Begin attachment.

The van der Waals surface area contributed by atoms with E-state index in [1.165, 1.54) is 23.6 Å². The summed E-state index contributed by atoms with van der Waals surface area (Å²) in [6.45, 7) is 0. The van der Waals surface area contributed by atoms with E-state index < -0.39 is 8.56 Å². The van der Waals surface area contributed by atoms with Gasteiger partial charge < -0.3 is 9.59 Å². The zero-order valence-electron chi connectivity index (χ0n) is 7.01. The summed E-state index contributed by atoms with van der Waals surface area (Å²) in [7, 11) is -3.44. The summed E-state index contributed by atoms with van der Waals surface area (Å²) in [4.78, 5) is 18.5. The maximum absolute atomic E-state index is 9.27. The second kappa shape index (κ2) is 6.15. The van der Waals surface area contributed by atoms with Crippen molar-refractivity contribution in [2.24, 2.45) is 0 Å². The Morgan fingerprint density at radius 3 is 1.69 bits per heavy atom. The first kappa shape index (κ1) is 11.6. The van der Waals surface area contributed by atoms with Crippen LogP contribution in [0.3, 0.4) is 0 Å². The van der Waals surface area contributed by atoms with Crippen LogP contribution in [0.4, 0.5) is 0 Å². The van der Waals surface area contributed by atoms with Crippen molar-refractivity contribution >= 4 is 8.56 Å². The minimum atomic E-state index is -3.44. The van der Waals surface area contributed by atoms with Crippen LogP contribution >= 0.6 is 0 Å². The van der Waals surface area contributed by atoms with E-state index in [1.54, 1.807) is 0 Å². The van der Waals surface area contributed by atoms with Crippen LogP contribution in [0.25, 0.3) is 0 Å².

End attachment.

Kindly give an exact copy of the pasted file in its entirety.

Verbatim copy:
The van der Waals surface area contributed by atoms with E-state index in [1.165, 1.54) is 23.6 Å². The summed E-state index contributed by atoms with van der Waals surface area (Å²) in [6.45, 7) is 0. The van der Waals surface area contributed by atoms with E-state index < -0.39 is 8.56 Å². The van der Waals surface area contributed by atoms with Gasteiger partial charge < -0.3 is 9.59 Å². The zero-order valence-electron chi connectivity index (χ0n) is 7.01. The summed E-state index contributed by atoms with van der Waals surface area (Å²) in [7, 11) is -3.44. The summed E-state index contributed by atoms with van der Waals surface area (Å²) in [4.78, 5) is 18.5. The maximum absolute atomic E-state index is 9.27. The second kappa shape index (κ2) is 6.15. The van der Waals surface area contributed by atoms with Crippen molar-refractivity contribution in [2.24, 2.45) is 0 Å². The Morgan fingerprint density at radius 3 is 1.69 bits per heavy atom. The first kappa shape index (κ1) is 11.6. The van der Waals surface area contributed by atoms with Crippen LogP contribution in [0.3, 0.4) is 0 Å². The van der Waals surface area contributed by atoms with Crippen LogP contribution in [0.4, 0.5) is 0 Å². The van der Waals surface area contributed by atoms with Crippen molar-refractivity contribution >= 4 is 8.56 Å². The minimum atomic E-state index is -3.44. The van der Waals surface area contributed by atoms with Crippen LogP contribution >= 0.6 is 0 Å². The van der Waals surface area contributed by atoms with E-state index in [1.54, 1.807) is 0 Å². The van der Waals surface area contributed by atoms with Crippen LogP contribution in [0.25, 0.3) is 0 Å².